However, teachers have warned that any review must be accompanied by an overhaul of the way in which schools are funded and supported to provide the programme.
John Boyle, president of the Irish National Teacher Organisation, which represents primary school teachers, said a review of the programme was timely after 20 years.
“It certainly needs a shake-up in the way it’s supported in terms of the lack of resources for it and the lack of teacher training,” he said. “There’s a significant dearth of official support for teacher training in the area.”
Mr Boyle said one of the challenges facing schools was the variety of view among parents but he said it was not insurmountable.
“Schools need time and space to be able to work through those issues so that they can arrive at a common position that everyone can support,” he said. “It’s challenging but it can be done if the Department puts the resources and the time into it.
“There is a lot of good practice out there already and some of those could be used as models of good practice to assist others.”
The Teachers Union of Ireland also welcomed the review and echoed the call for greater resources for secondary schools.
“Particularly in the need for continuing personal development for teachers,” said David Duffy, education and research officer. “Sometimes programmes like this throw up very sensitive matters and teachers need to be adequately trained.”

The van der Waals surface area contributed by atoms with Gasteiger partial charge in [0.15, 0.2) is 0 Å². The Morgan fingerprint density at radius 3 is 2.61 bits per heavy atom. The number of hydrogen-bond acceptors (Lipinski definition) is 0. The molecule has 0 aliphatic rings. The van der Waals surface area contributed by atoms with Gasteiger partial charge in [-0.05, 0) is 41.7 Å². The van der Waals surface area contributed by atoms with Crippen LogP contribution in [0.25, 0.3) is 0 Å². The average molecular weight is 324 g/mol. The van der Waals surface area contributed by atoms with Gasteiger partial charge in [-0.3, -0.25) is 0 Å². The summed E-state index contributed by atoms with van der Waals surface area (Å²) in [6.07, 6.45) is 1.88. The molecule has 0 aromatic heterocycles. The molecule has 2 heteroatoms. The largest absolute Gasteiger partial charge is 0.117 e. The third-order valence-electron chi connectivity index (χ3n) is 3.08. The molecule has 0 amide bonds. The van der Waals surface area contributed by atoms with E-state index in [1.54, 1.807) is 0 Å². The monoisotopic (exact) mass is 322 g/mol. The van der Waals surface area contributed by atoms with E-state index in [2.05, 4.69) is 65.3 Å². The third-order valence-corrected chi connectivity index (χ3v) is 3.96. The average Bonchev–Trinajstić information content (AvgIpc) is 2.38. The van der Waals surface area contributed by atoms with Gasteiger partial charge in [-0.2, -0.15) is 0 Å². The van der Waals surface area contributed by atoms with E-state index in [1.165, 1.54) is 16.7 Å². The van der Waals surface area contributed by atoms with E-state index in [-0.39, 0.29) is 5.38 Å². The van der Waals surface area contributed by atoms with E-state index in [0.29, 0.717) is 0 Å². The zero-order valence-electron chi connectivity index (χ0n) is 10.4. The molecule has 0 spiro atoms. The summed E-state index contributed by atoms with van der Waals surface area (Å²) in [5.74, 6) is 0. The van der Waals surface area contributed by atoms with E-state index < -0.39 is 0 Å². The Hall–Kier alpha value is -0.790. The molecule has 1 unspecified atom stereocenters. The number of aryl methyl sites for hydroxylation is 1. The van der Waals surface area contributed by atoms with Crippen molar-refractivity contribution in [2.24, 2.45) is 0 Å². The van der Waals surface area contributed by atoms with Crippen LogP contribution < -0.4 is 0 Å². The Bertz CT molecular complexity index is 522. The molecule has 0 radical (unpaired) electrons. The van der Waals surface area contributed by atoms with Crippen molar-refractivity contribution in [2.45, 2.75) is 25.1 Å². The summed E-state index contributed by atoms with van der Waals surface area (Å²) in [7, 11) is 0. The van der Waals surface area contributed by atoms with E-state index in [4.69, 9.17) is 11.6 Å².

However, he was not in favour of a system of dedicated sex education teachers.
“I’d be reluctant to move away from the model where the school can decide who they feel is the best person to deliver the programme, whether that be a small group of teachers who teach a large number of classes or a teacher who teaches just one class because they know that class particularly well,” he said. “There needs to be flexibility.”
Mr Duffy also called for a review of the teaching materials available on the subject. They currently come from a variety of sources and he said quality control needed to be guaranteed.
The Association of Secondary Teachers of Ireland said the existing programme was “robust”, but added: “It is also important that emerging issues — such as the issue of consent — can be addressed at school level.
“Such a review must be accompanied by additional resources so that schools can offer appropriate levels of guidance counselling and can appoint year heads to support pastoral care. This will help to ensure that a whole-school approach can be taken to student wellbeing.”
Internet safety charity CyberSafeIreland urged the review to pay particular attention to the issue of consent and the impact of social media.
“The world has dramatically changed in the 20 years since the last curriculum review and it is essential that it be updated to reflect this changed reality and provide the tools children need to navigate through their online and offline lives in a safe, smart and responsible way,” said CEO Alex Cooney.
Ian Power of youth organisation SpunOut.ie said: “I very much welcome this review and commitment to ensure consistency in the provision of factual sex education in all schools.”
Catholic think-tank the Iona Institute also welcomed the review but director David Quinn said that if it did not challenge what he called “hook-up culture”, it will have failed.
The bodies representing Catholic primary and secondary schools both said they hoped to contribute to the review but would rather not comment until details of how it would be carried out are available.